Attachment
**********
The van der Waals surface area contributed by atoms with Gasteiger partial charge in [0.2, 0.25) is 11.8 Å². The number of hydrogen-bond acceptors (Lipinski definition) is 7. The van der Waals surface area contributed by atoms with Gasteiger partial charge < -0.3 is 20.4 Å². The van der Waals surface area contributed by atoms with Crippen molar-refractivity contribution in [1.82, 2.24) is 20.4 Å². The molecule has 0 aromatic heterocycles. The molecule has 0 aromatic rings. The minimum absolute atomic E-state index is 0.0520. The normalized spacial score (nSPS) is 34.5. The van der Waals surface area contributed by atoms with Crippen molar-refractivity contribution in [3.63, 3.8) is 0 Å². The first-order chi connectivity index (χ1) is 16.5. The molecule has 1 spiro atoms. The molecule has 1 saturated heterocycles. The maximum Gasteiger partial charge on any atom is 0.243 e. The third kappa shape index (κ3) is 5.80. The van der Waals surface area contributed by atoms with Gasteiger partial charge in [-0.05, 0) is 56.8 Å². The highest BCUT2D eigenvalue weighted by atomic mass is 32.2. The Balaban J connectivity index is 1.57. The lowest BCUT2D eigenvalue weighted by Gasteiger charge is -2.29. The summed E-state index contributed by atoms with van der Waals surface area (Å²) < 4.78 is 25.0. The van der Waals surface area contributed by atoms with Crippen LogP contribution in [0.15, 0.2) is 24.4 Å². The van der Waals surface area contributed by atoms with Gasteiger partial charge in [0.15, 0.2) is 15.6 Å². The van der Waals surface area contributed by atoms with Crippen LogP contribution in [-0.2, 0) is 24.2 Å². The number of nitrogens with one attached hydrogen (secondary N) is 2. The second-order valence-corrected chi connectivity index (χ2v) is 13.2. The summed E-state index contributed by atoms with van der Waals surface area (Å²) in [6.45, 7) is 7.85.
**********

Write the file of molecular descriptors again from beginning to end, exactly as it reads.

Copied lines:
The van der Waals surface area contributed by atoms with Gasteiger partial charge in [0.2, 0.25) is 11.8 Å². The number of hydrogen-bond acceptors (Lipinski definition) is 7. The van der Waals surface area contributed by atoms with Gasteiger partial charge < -0.3 is 20.4 Å². The van der Waals surface area contributed by atoms with Crippen molar-refractivity contribution in [1.82, 2.24) is 20.4 Å². The molecule has 0 aromatic heterocycles. The molecule has 0 aromatic rings. The minimum absolute atomic E-state index is 0.0520. The normalized spacial score (nSPS) is 34.5. The van der Waals surface area contributed by atoms with Crippen molar-refractivity contribution in [3.63, 3.8) is 0 Å². The first-order chi connectivity index (χ1) is 16.5. The molecule has 1 spiro atoms. The molecule has 1 saturated heterocycles. The maximum Gasteiger partial charge on any atom is 0.243 e. The third kappa shape index (κ3) is 5.80. The van der Waals surface area contributed by atoms with Gasteiger partial charge in [-0.05, 0) is 56.8 Å². The highest BCUT2D eigenvalue weighted by atomic mass is 32.2. The Balaban J connectivity index is 1.57. The lowest BCUT2D eigenvalue weighted by Gasteiger charge is -2.29. The summed E-state index contributed by atoms with van der Waals surface area (Å²) < 4.78 is 25.0. The van der Waals surface area contributed by atoms with Crippen LogP contribution in [0.15, 0.2) is 24.4 Å². The van der Waals surface area contributed by atoms with Gasteiger partial charge in [0.15, 0.2) is 15.6 Å². The van der Waals surface area contributed by atoms with Crippen LogP contribution in [-0.2, 0) is 24.2 Å². The number of nitrogens with one attached hydrogen (secondary N) is 2. The second-order valence-corrected chi connectivity index (χ2v) is 13.2. The summed E-state index contributed by atoms with van der Waals surface area (Å²) in [6.45, 7) is 7.85.